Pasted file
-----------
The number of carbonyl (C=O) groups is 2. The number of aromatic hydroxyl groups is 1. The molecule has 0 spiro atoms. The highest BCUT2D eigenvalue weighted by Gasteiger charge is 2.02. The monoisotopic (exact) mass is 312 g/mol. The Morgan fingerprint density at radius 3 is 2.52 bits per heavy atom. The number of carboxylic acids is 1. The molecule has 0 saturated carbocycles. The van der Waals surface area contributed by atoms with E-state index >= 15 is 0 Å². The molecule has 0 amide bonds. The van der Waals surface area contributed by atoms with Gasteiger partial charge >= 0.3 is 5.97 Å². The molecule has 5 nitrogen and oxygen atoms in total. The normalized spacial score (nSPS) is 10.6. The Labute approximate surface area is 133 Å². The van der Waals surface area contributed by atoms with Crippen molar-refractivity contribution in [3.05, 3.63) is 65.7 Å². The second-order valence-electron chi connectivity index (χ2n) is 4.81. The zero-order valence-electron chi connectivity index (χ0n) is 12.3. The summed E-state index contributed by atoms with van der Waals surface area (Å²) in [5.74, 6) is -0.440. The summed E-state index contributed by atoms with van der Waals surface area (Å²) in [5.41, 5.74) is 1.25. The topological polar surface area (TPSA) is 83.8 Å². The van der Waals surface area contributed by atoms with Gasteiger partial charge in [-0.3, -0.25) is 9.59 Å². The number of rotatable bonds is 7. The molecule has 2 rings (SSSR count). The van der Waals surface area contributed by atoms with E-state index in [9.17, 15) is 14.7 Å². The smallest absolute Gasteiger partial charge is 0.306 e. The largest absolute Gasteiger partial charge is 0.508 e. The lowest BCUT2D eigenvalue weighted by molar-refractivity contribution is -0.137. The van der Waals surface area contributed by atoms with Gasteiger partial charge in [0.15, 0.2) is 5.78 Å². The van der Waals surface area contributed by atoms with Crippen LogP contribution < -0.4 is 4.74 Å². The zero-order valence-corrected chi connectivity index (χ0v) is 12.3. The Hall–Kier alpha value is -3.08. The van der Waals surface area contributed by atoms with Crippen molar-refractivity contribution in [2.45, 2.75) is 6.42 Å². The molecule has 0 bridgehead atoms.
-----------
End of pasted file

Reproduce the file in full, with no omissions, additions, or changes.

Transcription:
The number of carbonyl (C=O) groups is 2. The number of aromatic hydroxyl groups is 1. The molecule has 0 spiro atoms. The highest BCUT2D eigenvalue weighted by Gasteiger charge is 2.02. The monoisotopic (exact) mass is 312 g/mol. The Morgan fingerprint density at radius 3 is 2.52 bits per heavy atom. The number of carboxylic acids is 1. The molecule has 0 saturated carbocycles. The van der Waals surface area contributed by atoms with E-state index >= 15 is 0 Å². The molecule has 0 amide bonds. The van der Waals surface area contributed by atoms with Gasteiger partial charge >= 0.3 is 5.97 Å². The molecule has 5 nitrogen and oxygen atoms in total. The normalized spacial score (nSPS) is 10.6. The Labute approximate surface area is 133 Å². The van der Waals surface area contributed by atoms with Crippen molar-refractivity contribution in [3.05, 3.63) is 65.7 Å². The second-order valence-electron chi connectivity index (χ2n) is 4.81. The zero-order valence-electron chi connectivity index (χ0n) is 12.3. The summed E-state index contributed by atoms with van der Waals surface area (Å²) in [5.74, 6) is -0.440. The summed E-state index contributed by atoms with van der Waals surface area (Å²) in [5.41, 5.74) is 1.25. The topological polar surface area (TPSA) is 83.8 Å². The van der Waals surface area contributed by atoms with Gasteiger partial charge in [-0.3, -0.25) is 9.59 Å². The number of rotatable bonds is 7. The molecule has 2 rings (SSSR count). The van der Waals surface area contributed by atoms with E-state index in [9.17, 15) is 14.7 Å². The smallest absolute Gasteiger partial charge is 0.306 e. The largest absolute Gasteiger partial charge is 0.508 e. The lowest BCUT2D eigenvalue weighted by molar-refractivity contribution is -0.137. The van der Waals surface area contributed by atoms with Gasteiger partial charge in [0.15, 0.2) is 5.78 Å². The van der Waals surface area contributed by atoms with Crippen LogP contribution < -0.4 is 4.74 Å². The zero-order valence-corrected chi connectivity index (χ0v) is 12.3. The Hall–Kier alpha value is -3.08. The van der Waals surface area contributed by atoms with Crippen molar-refractivity contribution in [2.45, 2.75) is 6.42 Å². The molecule has 0 bridgehead atoms.